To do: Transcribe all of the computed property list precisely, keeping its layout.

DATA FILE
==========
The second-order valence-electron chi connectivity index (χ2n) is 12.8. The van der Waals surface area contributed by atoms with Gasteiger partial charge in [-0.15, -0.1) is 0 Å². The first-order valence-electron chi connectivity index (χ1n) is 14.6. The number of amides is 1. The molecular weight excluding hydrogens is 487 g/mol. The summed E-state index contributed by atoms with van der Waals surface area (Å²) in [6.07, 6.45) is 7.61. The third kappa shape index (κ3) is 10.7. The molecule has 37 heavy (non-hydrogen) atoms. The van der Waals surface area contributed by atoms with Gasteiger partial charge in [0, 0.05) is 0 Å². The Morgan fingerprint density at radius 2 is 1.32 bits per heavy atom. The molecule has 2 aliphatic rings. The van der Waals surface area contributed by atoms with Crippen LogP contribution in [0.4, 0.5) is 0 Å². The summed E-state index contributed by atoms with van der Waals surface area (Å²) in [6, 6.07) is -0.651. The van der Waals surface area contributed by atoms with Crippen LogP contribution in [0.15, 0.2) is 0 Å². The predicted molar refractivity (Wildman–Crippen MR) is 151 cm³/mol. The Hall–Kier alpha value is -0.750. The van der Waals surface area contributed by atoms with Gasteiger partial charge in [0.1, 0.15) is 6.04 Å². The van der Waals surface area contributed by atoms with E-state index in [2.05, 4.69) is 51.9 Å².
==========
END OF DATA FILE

The second-order valence-electron chi connectivity index (χ2n) is 12.8. The van der Waals surface area contributed by atoms with Gasteiger partial charge in [-0.15, -0.1) is 0 Å². The first-order valence-electron chi connectivity index (χ1n) is 14.6. The number of amides is 1. The molecular weight excluding hydrogens is 487 g/mol. The summed E-state index contributed by atoms with van der Waals surface area (Å²) in [6.07, 6.45) is 7.61. The third kappa shape index (κ3) is 10.7. The molecule has 37 heavy (non-hydrogen) atoms. The van der Waals surface area contributed by atoms with Gasteiger partial charge in [0, 0.05) is 0 Å². The Morgan fingerprint density at radius 2 is 1.32 bits per heavy atom. The molecule has 2 aliphatic rings. The van der Waals surface area contributed by atoms with Crippen LogP contribution in [0.4, 0.5) is 0 Å². The summed E-state index contributed by atoms with van der Waals surface area (Å²) in [6, 6.07) is -0.651. The van der Waals surface area contributed by atoms with Crippen LogP contribution in [0.15, 0.2) is 0 Å². The predicted molar refractivity (Wildman–Crippen MR) is 151 cm³/mol. The Hall–Kier alpha value is -0.750. The van der Waals surface area contributed by atoms with Gasteiger partial charge in [0.1, 0.15) is 6.04 Å². The van der Waals surface area contributed by atoms with E-state index in [2.05, 4.69) is 51.9 Å².